This study of high school outcomes in the Baltimore City Public Schools builds on substantial prior research on the early warning indicators of dropping out. It sought to investigate whether the same variables that predicted a non-graduation outcome in other urban districts— attendance, behavior problems, and course failure – were also significant predictors of non-graduation in Baltimore.
The study specifically probed the relationship between eighth- and ninth-grade early warning indicators as predictors of graduation outcomes, as well as the relationship between ninth-grade indicators and college enrollment outcomes. In particular, it sought to address the following questions:
- To what extent did students in two ninth-grade cohorts exhibit early warning indicators of nongraduation in eighth grade and ninth grade? To what extent were eighth- and ninth-grade early warning indicators correlated?
- To what extent do eighth-grade early warning indicators (attendance, behavior problems, and course failure) explain the variation in graduation outcomes? How do they compare with ninth-grade indicators in their explanatory power?
- To what extent do ninth-grade school-level factors influence non-graduation outcomes?
- To what extent do eighth- and ninth-grade student outcomes influence college enrollment outcomes?
- What do findings about the relationships between early warning indicators and graduation and college enrollment outcomes suggest about the kinds of intervention strategies needed to improve student outcomes?
The analysis was based on two cohorts of all ninth graders in Baltimore City Public Schools in 2004-05 and 2005-06,1 and drew on yearly data on school enrollment and withdrawal, grade level, attendance, test scores, suspensions, and course grades. In addition, data from the National Student Clearinghouse on college enrollment were merged into these cohort files.
The results are divided into three parts. Parts I and II present descriptive analyses of the data, including frequencies, cross-tabulations, means, and other descriptive summaries that show the relationship between various student behaviors/early warning indicators (such as absenteeism, GPA, or course failures) and high school graduation and college enrollment outcomes. Part III then reports the results of multi-level modeling analyses of the data, wherein the relative impact of eighth- and ninth-grade early warning indicators on high school graduation and college enrollment outcomes are presented.
- As expected, ninth-grade indicators proved to be more powerful predictors of high school outcomes than eighth-grade indicators, suggesting that interventions designed to prevent students from slipping into chronic absence and course failure in ninth grade are crucial for increasing the graduation rate in Baltimore and similar districts.
- At the same time, the strength of eighth-grade variables (particularly chronic absence) in predicting outcomes was striking. These findings provide evidence of the importance of interventions mounted prior to the beginning of ninth grade to help reverse chronic absenteeism and increase the probability of graduation for struggling students.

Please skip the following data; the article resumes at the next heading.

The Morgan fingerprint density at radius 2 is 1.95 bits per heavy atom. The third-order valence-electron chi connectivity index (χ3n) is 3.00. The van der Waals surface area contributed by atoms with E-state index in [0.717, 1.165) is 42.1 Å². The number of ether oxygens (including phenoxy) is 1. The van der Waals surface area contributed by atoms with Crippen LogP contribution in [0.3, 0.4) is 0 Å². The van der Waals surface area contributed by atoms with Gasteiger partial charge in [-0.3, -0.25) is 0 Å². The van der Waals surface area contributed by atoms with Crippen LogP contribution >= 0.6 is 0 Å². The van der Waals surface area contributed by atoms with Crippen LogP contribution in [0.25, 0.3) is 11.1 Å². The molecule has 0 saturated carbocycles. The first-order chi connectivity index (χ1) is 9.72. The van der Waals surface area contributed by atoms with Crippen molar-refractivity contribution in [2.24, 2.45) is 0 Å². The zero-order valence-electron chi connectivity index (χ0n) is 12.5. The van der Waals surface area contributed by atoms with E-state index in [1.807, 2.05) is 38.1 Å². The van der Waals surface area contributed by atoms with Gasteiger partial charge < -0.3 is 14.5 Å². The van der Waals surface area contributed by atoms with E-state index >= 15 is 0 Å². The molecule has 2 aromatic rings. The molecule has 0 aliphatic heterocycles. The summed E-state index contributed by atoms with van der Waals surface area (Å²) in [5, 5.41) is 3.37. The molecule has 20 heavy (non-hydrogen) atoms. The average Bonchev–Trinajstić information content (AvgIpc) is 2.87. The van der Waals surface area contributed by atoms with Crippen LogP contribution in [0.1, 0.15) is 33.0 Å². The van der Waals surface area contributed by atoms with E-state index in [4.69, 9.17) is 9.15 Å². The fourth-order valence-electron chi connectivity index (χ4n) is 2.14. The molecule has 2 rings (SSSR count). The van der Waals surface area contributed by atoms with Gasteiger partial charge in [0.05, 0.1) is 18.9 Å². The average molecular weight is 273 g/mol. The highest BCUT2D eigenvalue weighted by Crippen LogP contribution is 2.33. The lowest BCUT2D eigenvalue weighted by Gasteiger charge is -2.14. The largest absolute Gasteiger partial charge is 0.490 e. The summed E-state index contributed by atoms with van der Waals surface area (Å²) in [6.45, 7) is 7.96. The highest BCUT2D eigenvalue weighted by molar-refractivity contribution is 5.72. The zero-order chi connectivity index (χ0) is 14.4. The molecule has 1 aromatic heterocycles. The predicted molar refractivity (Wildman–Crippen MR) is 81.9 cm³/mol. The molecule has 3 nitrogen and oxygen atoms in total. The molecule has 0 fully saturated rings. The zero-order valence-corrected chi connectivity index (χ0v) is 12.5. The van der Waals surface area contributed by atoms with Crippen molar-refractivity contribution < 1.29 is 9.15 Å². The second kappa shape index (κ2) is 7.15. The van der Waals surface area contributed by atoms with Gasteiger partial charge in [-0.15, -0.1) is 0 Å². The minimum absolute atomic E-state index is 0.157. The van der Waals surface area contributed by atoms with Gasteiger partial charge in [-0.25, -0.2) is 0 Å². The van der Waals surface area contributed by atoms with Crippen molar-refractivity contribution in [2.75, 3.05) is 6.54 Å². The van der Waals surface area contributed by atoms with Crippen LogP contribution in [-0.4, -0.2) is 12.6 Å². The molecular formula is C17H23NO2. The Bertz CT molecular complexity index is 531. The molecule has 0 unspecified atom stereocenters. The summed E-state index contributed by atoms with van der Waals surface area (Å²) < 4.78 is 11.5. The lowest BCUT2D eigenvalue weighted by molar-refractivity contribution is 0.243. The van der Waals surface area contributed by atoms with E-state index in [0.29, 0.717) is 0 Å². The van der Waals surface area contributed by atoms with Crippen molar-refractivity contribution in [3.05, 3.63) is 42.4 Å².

- Analyses also indicate the importance of explicitly addressing the needs of male students, since they are still significantly less likely to graduate, even when controlling for their higher levels of behavioral early warning indicators.
- In addition, the findings emphasize how being overage for grade reduces the probability of graduation, even controlling for the associated behavioral indicators. Finding ways to increase learning time during the school year and summer, rather than retaining students in grade in the elementary grades, may be a crucial step in reducing the number of students who fail to graduate from high school.
- The findings also indicate that eighth-grade proficiency in math and reading and both cumulative GPA and ninth-grade GPA increase the probability of college enrollment, suggesting that the “gatekeeper issues” of low ninth-grade GPAs and the lack of proficiency upon entrance to high school need to be addressed as crucial steps for reaching the goal of raising college readiness rates and the proportion of students who enroll in college after high school.
The discussion section of this report examines how the district has responded to research on early warning indicators. While important steps have been taken, particularly in the area of increasing attendance and reducing the number of suspensions, challenges remain for the district in preventing students from falling off-track to graduation through course failure.
The discussion explores structural factors that may be influencing the district’s orientation towards early warning indicators, including the district’s decentralized, “portfolio” approach to school governance. Several topics and areas for future research are identified, and the report concludes with an examination of the role the Baltimore Education Research Center could play in future district efforts to address and integrate research data into school reform efforts.
Download the full report available here in pdf.